CAMDEN, NJ—The Camden County Municipal Utilities Authority has received over $6 million in federal funding to reduce sewer overflows in the City of Camden.
The funding, which comes in the form of a $6.6 million low-interest loan from the New Jersey Clean Water State Revolving Fund [CWSRF] program, will provide for the installation of 10 new rain gardens and the replacement of deteriorating combined sewer pipes throughout the City of Camden.
CCMUA Executive Director Andrew Kricun said that due to the city’s combined sewer system, which holds both stormwater and sanitary sewer water in one pipe instead of separate pipes, “when it rains you have combined sewage flooding in the streets, in the parks, in the basements of the residents.”
The 10 rain gardens will allow more rain water to be absorbed into the ground instead of going into the city’s combined sewer system, reducing both flooding and contamination, Kricun said.
The project furthers the goal of the Camden SMART Initiative, a partnership of six entities formed in 2011 to protect human health, improve conditions for economic development, improve water quality, and enhance the quality of life for Camden City. So far, the initiative has completed over 50 green infrastructure projects, like the installation of rain gardens, and captured over 62 million gallons of stormwater thorughout the city, according to its website.
Kricun said that while the exact locations of the 10 new rain gardens have yet to be determined, they will be located in places where it floods and where people tend to be.
Camden County Freeholder Jeffrey Nash called the funding a “tremendous opportunity” to also make upgrades to the combined sewer pipes.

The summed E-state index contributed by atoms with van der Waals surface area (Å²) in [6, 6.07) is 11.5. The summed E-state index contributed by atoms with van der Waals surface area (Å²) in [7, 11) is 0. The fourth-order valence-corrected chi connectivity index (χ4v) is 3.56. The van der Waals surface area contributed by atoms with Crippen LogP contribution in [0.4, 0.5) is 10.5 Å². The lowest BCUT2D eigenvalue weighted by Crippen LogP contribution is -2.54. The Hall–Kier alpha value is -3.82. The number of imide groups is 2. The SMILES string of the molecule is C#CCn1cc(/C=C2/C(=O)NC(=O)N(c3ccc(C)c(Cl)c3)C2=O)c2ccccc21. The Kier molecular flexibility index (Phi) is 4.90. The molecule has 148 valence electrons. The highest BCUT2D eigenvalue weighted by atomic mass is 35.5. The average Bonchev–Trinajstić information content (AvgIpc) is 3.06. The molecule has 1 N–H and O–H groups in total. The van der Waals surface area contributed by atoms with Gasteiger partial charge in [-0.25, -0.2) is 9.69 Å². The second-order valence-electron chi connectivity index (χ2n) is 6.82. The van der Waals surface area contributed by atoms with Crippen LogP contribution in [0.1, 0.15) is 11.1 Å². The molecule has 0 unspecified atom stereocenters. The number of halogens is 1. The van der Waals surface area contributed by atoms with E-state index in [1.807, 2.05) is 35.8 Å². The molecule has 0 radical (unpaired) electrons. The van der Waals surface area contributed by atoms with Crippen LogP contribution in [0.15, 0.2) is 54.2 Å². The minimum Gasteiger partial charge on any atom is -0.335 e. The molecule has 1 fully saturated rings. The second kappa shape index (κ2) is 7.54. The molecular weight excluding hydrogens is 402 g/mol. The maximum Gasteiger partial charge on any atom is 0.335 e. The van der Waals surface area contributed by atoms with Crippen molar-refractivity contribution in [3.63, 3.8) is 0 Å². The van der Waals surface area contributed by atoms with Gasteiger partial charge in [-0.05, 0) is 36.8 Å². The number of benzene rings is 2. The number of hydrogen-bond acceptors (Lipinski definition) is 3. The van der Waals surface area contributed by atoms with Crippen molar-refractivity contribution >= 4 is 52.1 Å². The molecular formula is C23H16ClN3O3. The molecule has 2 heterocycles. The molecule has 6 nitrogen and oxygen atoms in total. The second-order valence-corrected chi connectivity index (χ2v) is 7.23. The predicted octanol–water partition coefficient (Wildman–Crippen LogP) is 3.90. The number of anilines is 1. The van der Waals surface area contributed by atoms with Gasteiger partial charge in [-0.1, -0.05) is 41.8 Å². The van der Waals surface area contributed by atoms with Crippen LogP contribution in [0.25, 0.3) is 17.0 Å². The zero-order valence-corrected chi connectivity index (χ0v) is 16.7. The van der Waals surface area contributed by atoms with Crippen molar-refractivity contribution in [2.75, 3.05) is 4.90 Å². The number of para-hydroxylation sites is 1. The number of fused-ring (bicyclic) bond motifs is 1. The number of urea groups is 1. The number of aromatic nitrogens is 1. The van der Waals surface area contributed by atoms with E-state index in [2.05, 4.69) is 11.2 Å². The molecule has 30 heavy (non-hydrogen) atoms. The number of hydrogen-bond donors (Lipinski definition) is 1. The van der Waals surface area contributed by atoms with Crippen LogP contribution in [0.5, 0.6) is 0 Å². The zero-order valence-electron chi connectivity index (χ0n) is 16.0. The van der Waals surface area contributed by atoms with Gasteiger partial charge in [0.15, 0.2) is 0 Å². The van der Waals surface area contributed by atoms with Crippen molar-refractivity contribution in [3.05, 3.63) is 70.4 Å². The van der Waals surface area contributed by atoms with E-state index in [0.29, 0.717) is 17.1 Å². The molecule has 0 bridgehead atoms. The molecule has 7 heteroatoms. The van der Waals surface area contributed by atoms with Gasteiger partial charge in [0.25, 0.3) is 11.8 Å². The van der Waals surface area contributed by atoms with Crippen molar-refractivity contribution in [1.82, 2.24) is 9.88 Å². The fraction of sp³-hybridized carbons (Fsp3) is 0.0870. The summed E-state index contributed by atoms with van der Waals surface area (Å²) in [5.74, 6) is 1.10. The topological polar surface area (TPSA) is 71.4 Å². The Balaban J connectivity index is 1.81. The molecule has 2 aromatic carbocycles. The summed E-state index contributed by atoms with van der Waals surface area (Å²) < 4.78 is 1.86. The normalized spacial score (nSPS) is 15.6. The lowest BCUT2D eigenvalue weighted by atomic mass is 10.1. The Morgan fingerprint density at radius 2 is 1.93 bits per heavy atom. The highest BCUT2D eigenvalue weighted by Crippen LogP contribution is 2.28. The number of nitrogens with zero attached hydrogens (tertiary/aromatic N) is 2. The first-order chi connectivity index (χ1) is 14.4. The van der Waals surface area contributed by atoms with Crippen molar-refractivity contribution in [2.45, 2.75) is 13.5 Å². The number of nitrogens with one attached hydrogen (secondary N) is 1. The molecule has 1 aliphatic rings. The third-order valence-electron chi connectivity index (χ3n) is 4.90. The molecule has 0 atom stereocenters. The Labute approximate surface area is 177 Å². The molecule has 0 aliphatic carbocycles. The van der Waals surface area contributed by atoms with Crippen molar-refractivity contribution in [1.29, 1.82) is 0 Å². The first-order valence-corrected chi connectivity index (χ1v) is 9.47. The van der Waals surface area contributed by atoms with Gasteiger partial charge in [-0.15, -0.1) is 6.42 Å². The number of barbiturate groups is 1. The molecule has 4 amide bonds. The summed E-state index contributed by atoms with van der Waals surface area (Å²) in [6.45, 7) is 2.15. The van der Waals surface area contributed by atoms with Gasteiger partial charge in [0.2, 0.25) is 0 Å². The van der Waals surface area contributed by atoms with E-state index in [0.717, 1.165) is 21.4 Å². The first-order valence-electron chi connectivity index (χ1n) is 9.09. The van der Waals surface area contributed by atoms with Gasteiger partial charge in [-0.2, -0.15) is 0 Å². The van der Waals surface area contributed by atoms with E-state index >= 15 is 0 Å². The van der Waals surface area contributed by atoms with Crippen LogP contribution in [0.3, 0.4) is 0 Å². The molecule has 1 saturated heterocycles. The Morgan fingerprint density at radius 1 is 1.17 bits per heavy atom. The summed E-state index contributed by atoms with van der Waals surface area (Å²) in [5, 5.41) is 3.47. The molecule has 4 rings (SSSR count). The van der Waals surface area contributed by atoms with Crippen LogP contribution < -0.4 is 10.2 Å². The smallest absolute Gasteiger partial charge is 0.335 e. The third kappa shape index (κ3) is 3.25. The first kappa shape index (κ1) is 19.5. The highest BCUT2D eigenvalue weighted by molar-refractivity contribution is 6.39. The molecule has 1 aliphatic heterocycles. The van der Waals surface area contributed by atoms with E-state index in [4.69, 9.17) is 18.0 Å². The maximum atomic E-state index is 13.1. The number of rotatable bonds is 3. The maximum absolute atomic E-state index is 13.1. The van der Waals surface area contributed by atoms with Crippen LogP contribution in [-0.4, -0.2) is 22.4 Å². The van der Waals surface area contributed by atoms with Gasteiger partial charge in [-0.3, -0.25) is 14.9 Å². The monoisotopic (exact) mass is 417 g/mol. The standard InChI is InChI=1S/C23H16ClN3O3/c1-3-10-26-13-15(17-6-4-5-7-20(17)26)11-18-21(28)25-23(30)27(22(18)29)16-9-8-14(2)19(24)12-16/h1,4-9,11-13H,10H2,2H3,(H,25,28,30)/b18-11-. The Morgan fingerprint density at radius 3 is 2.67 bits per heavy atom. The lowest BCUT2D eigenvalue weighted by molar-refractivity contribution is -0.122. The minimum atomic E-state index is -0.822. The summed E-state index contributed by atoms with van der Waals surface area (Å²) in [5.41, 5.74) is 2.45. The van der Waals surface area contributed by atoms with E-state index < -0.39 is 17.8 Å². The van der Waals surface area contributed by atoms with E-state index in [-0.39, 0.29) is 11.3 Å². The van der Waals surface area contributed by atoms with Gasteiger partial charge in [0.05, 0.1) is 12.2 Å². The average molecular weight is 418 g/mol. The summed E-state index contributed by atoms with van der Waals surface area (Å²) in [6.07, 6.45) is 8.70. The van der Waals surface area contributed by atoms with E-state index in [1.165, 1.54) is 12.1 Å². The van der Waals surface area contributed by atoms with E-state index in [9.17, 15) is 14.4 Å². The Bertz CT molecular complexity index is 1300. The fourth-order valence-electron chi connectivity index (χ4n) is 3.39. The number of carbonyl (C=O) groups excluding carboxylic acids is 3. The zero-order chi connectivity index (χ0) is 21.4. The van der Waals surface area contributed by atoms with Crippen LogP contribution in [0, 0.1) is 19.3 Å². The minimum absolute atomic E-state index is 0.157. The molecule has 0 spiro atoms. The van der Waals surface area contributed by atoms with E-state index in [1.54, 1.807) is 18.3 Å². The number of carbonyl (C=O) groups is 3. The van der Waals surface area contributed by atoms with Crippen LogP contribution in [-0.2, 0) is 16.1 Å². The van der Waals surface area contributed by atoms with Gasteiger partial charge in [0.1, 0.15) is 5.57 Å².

“We’ll also be able to go in and replace some of the combined sewer and stormwater pipes that are old and deteriorating and creating headaches elsewhere,” Nash said in a statement. ”We’re going to be able to make some really meaningful changes as a result of this award, and we’re incredibly excited that the Environmental Protection Agency has given us this opportunity to better the quality of life our in this community.”
The United States Environmental Protection Agency announced last week that it awarded $65,589,000 to the NCWSRF program, and $18,957,000 to the New Jersey Drinking Water Revolving Fund [DWSRF] program, totaling almost $84.5 million to the state. The two programs are administered by the New Jersey Department of Environmental Protection [NJDEP] and its financing program, the New Jersey Infrastructure Bank [NJIB].
“Working with our state and local partners to ensure our communities have affordable access to clean drinking water remains a critical priority for EPA,” said EPA Regional Administrator Pete Lopez. “We are pleased to provide significant funding as part of our overall efforts to help New Jersey meet its critical water infrastructure needs.”
Kricun said since 1989, the CCMUA has received hundreds millions of dollars from the fund, and was also the very first recipient of the program
“We are the biggest user of the fund in the whole state,” Kricun said. “We appreciate the funding from the state, its enabled us to continue our mission to end flooding.”